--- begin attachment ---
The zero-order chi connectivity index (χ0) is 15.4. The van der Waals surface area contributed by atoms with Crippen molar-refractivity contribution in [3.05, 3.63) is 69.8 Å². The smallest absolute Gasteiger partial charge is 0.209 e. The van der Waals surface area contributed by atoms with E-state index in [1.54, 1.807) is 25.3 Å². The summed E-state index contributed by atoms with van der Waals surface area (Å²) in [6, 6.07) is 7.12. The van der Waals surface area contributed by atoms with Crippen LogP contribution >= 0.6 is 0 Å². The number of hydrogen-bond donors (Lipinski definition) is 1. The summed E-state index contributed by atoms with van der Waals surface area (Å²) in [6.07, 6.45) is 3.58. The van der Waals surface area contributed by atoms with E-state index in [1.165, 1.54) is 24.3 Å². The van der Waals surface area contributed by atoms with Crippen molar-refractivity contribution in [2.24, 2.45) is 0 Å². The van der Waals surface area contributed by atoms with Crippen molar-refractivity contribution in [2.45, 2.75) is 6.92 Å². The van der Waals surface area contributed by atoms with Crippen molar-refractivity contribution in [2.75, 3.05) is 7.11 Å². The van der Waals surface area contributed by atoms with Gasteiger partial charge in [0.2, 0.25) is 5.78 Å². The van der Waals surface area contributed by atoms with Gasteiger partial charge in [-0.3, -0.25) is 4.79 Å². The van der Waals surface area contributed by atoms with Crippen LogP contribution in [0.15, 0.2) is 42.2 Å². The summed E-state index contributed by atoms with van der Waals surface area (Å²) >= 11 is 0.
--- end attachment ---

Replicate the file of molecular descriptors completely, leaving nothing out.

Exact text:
The zero-order chi connectivity index (χ0) is 15.4. The van der Waals surface area contributed by atoms with Crippen molar-refractivity contribution in [3.05, 3.63) is 69.8 Å². The smallest absolute Gasteiger partial charge is 0.209 e. The van der Waals surface area contributed by atoms with E-state index in [1.54, 1.807) is 25.3 Å². The summed E-state index contributed by atoms with van der Waals surface area (Å²) in [6, 6.07) is 7.12. The van der Waals surface area contributed by atoms with Crippen LogP contribution >= 0.6 is 0 Å². The number of hydrogen-bond donors (Lipinski definition) is 1. The summed E-state index contributed by atoms with van der Waals surface area (Å²) in [6.07, 6.45) is 3.58. The van der Waals surface area contributed by atoms with E-state index in [1.165, 1.54) is 24.3 Å². The van der Waals surface area contributed by atoms with Crippen molar-refractivity contribution in [2.24, 2.45) is 0 Å². The van der Waals surface area contributed by atoms with Crippen molar-refractivity contribution in [2.45, 2.75) is 6.92 Å². The van der Waals surface area contributed by atoms with Crippen molar-refractivity contribution in [2.75, 3.05) is 7.11 Å². The van der Waals surface area contributed by atoms with Gasteiger partial charge in [0.2, 0.25) is 5.78 Å². The van der Waals surface area contributed by atoms with Gasteiger partial charge in [-0.3, -0.25) is 4.79 Å². The van der Waals surface area contributed by atoms with Crippen LogP contribution in [0.15, 0.2) is 42.2 Å². The summed E-state index contributed by atoms with van der Waals surface area (Å²) >= 11 is 0.